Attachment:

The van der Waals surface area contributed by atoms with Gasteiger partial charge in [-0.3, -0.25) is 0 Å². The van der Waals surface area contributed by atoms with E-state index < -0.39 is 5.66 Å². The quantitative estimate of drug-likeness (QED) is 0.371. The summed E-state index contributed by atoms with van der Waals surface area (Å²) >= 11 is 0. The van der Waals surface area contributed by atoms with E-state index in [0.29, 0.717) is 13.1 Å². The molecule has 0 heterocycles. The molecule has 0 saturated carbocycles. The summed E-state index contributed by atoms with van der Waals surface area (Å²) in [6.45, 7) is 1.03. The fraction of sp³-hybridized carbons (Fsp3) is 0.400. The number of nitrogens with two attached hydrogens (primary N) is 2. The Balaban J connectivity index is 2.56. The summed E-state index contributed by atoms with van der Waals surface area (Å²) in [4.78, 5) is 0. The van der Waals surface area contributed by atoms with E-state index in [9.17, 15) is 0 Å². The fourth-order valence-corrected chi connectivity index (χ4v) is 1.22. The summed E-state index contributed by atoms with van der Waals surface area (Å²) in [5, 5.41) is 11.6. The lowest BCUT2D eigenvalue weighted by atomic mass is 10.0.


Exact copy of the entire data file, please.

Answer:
The van der Waals surface area contributed by atoms with Gasteiger partial charge in [-0.3, -0.25) is 0 Å². The van der Waals surface area contributed by atoms with E-state index < -0.39 is 5.66 Å². The quantitative estimate of drug-likeness (QED) is 0.371. The summed E-state index contributed by atoms with van der Waals surface area (Å²) >= 11 is 0. The van der Waals surface area contributed by atoms with E-state index in [0.29, 0.717) is 13.1 Å². The molecule has 0 heterocycles. The molecule has 0 saturated carbocycles. The summed E-state index contributed by atoms with van der Waals surface area (Å²) in [6.45, 7) is 1.03. The fraction of sp³-hybridized carbons (Fsp3) is 0.400. The number of nitrogens with two attached hydrogens (primary N) is 2. The Balaban J connectivity index is 2.56. The summed E-state index contributed by atoms with van der Waals surface area (Å²) in [4.78, 5) is 0. The van der Waals surface area contributed by atoms with E-state index in [9.17, 15) is 0 Å². The fourth-order valence-corrected chi connectivity index (χ4v) is 1.22. The summed E-state index contributed by atoms with van der Waals surface area (Å²) in [5, 5.41) is 11.6. The lowest BCUT2D eigenvalue weighted by atomic mass is 10.0.